Tata enters, Mistry exits — all that you should knowPress Trust of India
In a dramatic development, Cyrus Mistry was today removed from his position as chairman of Tata Sons and was replaced by Ratan Tata, from whom he had taken over the reins of the over $100 billion salt-to-software conglomerate four years ago.
The surprise announcement came after the board of directors met in Mumbai and decided to replace 48-year-old Mistry and appoint Tata, 78, interim head. The board named a five-member search committee, which includes Tata, to choose a successor to Mistry within four months.
Mistry was chosen as Tata's successor in November 2011 and was appointed Deputy Chairman of Tata Sons, whose board he had joined in 2006. He was made chairman on the basis of his affiliation with Shapoorji Pallonji, the largest shareholder in Tata Sons.
There were no reasons given for the ouster of the man who was brought in with much fanfare, but it is believed that Tata Sons was unhappy with Mistry's approach of shedding non-profit businesses, including the conglomerate's steel business in Europe, and concentrating only on cash cows.
Tata Sons today announced its board has replaced Mr Cyrus P Mistry as Chairman of Tata Sons. The decision was taken at a board meeting held here today, a Tata Sons statement said.
Tata Sons is the main holding company of the group. CEOs at the operating company level of the group have not been touched in the rejig, company sources said.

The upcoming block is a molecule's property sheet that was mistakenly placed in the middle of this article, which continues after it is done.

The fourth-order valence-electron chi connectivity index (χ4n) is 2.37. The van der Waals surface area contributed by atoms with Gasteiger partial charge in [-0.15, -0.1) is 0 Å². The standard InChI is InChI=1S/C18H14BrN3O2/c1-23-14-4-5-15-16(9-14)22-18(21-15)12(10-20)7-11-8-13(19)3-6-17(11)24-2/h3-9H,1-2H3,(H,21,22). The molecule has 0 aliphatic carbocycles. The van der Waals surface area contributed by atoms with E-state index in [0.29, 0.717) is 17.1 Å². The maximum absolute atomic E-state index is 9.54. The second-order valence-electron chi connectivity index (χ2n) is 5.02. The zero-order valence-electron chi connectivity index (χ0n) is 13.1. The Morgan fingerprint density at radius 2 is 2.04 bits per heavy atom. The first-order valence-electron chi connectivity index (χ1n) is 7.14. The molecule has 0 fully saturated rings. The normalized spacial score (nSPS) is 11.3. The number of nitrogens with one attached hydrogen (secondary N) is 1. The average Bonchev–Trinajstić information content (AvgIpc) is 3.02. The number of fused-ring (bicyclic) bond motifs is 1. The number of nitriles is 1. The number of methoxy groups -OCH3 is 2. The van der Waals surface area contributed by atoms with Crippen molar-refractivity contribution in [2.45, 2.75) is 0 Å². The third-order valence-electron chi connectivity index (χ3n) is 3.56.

The board set up a selection committee comprising Tata, TVS Group head Venu Srinivasan, Amit Chandra of Bain Capital, former diplomat Ronen Sen, and Lord Kumar Bhattacharya. All of them, except Bhattacharya, are on the board of Tata Sons.
The committee has been mandated to complete the selection process in four months, it added.
Mistry, who was chosen by a five-member panel in 2011 to succeed Tata, took over the reins of the conglomerate when the veteran industrialist retired on December 29, 2012, at the age of 75. After taking charge, Mistry had to face some challenging situations such as the decision to sell Tata Steel UK in the wake of mounting losses. The Tata group is also engaged in a legal battle with Japan's Docomo over the split of their telecom joint venture Tata Docomo.
In an interview with an in-house magazine, Mistry had recently stated that the group "should not be afraid of taking tough decisions for the right reasons, with compassion" amid "challenging situations" confronted by some of the group's businesses that would require hard and bolder decisions on pruning the portfolio.
This was in contrast to steps taken by Tata, who led the group into some notable acquisitions, starting from Tetley by Tata Tea for $450 million in 2000, to steelmaker Corus by Tata Steel in 2007, and the landmark Jaguar Land Rover in 2008 for $2.3 billion by Tata Motors.
During Tata's tenure, the group's revenues grew manifold, totalling $100.09 billion (around Rs 4,75,721 crore) in 2011-12 from a turnover of a mere Rs 10,000 crore in 1991.
Born on July 4, 1968, Mistry completed his graduation in civil engineering from London's Imperial College of Science, Technology, and Medicine and followed it up with a Masters in Management from London Business School.
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